172 ANNE OF GREEN GABLES
people's heads and such carryings-on. Behave yourself and do just what your teacher tells you."
"I'll try to be a model pupil," agreed Anne dolefully. "There won't be much fun in it, I expect. Mr. Phillips said Minnie Andrews was a model pupil and there isn't a spark of imagination or life in her. She is just dull and poky and never seems to have a good time. But I feel so depressed that perhaps it will come easy to me now. I'm going round by the road. I couldn't bear to go by the Birch Path all alone. I should weep bitter tears if I did."
Anne was welcomed back to school with open arms. Her imagination had been sorely missed in games, her voice in the singing, and her dramatic ability in the perusal aloud of books at dinner hour. Ruby Gillis smuggled three blue plums over to her during testament reading: Ella May MacPherson gave her an enormous yellow pansy cut from the covers of a floral catalogue—a species of desk decoration much prized in Avonlea school. Sophia Sloane offered to teach her a perfectly elegant new pattern of knit lace, so nice for trimming aprons. Katie Boulter gave her a perfume bottle to keep slate-water in and Julia Bell copied carefully on a piece of pale pink paper, scalloped on the edges, the following effusion:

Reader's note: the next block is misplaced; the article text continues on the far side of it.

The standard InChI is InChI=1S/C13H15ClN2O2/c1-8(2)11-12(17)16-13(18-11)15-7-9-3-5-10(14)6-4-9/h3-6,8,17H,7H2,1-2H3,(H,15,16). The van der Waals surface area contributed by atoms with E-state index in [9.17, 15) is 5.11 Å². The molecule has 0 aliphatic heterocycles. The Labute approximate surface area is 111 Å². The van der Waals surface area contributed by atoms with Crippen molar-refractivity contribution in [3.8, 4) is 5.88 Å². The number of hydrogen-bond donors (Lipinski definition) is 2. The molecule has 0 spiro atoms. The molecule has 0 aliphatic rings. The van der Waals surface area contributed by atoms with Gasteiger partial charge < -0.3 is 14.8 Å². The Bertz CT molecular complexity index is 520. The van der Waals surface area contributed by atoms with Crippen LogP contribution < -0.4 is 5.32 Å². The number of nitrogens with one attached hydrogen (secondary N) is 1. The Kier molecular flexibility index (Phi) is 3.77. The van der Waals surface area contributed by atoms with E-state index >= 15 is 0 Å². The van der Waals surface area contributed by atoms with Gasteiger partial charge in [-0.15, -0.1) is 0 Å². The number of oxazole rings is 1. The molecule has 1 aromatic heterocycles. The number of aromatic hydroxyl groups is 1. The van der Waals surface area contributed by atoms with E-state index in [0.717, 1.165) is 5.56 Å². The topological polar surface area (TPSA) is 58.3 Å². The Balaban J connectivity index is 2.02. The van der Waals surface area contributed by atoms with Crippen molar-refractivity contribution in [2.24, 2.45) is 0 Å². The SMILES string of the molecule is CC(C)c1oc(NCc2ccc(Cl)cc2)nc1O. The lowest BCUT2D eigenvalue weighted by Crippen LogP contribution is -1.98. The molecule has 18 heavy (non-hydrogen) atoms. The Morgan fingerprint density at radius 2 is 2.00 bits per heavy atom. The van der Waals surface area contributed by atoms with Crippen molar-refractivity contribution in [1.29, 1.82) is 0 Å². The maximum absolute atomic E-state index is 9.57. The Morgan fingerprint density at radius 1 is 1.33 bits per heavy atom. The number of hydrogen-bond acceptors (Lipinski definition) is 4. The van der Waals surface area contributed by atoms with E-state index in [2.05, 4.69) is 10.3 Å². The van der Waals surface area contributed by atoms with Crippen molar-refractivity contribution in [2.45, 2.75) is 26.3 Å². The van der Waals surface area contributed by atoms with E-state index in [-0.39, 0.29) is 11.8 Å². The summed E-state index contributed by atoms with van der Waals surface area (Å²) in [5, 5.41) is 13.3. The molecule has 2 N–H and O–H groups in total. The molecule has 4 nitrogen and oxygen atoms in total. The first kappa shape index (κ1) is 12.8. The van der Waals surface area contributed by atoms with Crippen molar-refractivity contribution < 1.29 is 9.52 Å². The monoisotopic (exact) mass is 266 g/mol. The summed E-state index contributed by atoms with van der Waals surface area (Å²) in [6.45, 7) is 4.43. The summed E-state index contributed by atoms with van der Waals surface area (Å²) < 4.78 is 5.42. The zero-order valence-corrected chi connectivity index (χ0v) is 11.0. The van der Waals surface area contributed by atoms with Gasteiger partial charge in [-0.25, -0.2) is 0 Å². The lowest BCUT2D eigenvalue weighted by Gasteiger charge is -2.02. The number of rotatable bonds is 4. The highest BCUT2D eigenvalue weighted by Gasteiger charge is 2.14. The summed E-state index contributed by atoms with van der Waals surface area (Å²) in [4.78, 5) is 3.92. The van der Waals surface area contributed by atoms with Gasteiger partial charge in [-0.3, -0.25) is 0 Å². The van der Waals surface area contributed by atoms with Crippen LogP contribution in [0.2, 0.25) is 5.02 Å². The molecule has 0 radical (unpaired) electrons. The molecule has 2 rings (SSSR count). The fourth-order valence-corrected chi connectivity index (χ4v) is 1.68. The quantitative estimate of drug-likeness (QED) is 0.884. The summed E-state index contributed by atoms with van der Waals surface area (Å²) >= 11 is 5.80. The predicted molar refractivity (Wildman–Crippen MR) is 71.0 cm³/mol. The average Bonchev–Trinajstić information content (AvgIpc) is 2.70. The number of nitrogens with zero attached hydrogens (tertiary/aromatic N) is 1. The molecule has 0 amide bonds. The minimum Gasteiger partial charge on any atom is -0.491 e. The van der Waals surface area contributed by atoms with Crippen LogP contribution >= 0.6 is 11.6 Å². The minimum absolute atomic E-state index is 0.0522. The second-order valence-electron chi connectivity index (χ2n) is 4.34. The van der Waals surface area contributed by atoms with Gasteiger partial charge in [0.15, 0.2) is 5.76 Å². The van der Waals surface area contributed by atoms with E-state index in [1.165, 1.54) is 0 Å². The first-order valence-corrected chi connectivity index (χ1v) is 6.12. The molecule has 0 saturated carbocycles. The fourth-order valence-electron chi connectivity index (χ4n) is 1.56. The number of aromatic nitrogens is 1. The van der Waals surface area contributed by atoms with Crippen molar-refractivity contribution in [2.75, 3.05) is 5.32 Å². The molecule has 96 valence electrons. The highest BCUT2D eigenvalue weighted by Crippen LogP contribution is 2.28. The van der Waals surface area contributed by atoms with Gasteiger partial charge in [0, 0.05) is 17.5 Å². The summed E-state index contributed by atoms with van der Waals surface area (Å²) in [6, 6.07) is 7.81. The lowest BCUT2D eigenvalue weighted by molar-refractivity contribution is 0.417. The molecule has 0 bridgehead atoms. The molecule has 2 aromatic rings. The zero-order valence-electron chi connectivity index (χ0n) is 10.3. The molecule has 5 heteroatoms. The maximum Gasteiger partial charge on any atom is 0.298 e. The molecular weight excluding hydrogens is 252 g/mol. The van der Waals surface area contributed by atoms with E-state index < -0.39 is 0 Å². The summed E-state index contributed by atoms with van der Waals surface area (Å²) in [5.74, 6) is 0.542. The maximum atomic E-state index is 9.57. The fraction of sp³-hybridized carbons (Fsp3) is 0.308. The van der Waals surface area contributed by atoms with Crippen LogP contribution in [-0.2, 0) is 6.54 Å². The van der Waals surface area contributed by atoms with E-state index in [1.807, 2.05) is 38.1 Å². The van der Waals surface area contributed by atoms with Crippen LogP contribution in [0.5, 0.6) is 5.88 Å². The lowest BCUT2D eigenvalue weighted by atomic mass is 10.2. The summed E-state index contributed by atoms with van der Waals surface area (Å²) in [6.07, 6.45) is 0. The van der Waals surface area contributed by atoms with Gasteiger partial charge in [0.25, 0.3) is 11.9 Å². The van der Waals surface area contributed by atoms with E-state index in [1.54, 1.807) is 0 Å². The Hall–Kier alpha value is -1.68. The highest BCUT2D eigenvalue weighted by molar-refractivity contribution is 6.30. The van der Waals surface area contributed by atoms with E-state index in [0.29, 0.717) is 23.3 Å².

"When twilight drops her curtain down And pins it with a star Remember that you have a friend Though she may wander far."
"It's so nice to be appreciated," sighed Anne rapturously to Marilla that night.